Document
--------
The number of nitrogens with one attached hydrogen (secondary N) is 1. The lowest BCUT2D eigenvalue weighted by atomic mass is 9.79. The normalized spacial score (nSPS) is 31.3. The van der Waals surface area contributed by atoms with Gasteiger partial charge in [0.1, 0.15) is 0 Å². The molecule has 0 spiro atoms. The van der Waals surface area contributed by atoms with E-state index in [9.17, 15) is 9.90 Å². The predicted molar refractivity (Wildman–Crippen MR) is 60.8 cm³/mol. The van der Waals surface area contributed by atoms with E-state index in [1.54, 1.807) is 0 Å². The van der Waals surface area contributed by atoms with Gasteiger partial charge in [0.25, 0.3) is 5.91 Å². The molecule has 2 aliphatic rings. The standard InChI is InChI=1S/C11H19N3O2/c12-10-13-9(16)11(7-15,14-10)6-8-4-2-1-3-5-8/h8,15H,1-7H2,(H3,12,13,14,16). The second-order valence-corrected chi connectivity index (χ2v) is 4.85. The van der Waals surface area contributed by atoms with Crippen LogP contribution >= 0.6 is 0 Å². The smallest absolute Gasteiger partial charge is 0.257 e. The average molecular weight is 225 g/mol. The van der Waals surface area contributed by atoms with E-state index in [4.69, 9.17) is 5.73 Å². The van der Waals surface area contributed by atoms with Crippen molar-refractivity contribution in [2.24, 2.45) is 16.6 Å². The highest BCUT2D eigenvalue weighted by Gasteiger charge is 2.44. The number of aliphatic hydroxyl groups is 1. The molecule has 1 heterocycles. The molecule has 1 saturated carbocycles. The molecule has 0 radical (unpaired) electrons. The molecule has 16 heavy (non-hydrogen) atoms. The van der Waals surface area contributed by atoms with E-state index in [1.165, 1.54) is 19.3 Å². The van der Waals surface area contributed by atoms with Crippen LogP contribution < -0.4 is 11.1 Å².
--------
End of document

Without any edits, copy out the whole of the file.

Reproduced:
The number of nitrogens with one attached hydrogen (secondary N) is 1. The lowest BCUT2D eigenvalue weighted by atomic mass is 9.79. The normalized spacial score (nSPS) is 31.3. The van der Waals surface area contributed by atoms with Gasteiger partial charge in [0.1, 0.15) is 0 Å². The molecule has 0 spiro atoms. The van der Waals surface area contributed by atoms with E-state index in [9.17, 15) is 9.90 Å². The predicted molar refractivity (Wildman–Crippen MR) is 60.8 cm³/mol. The van der Waals surface area contributed by atoms with E-state index in [1.54, 1.807) is 0 Å². The van der Waals surface area contributed by atoms with Gasteiger partial charge in [0.25, 0.3) is 5.91 Å². The molecule has 2 aliphatic rings. The standard InChI is InChI=1S/C11H19N3O2/c12-10-13-9(16)11(7-15,14-10)6-8-4-2-1-3-5-8/h8,15H,1-7H2,(H3,12,13,14,16). The second-order valence-corrected chi connectivity index (χ2v) is 4.85. The van der Waals surface area contributed by atoms with Crippen LogP contribution >= 0.6 is 0 Å². The smallest absolute Gasteiger partial charge is 0.257 e. The average molecular weight is 225 g/mol. The van der Waals surface area contributed by atoms with E-state index in [4.69, 9.17) is 5.73 Å². The van der Waals surface area contributed by atoms with Crippen molar-refractivity contribution in [2.24, 2.45) is 16.6 Å². The highest BCUT2D eigenvalue weighted by Gasteiger charge is 2.44. The number of aliphatic hydroxyl groups is 1. The molecule has 1 heterocycles. The molecule has 1 saturated carbocycles. The molecule has 0 radical (unpaired) electrons. The molecule has 16 heavy (non-hydrogen) atoms. The van der Waals surface area contributed by atoms with E-state index in [1.165, 1.54) is 19.3 Å². The van der Waals surface area contributed by atoms with Crippen LogP contribution < -0.4 is 11.1 Å².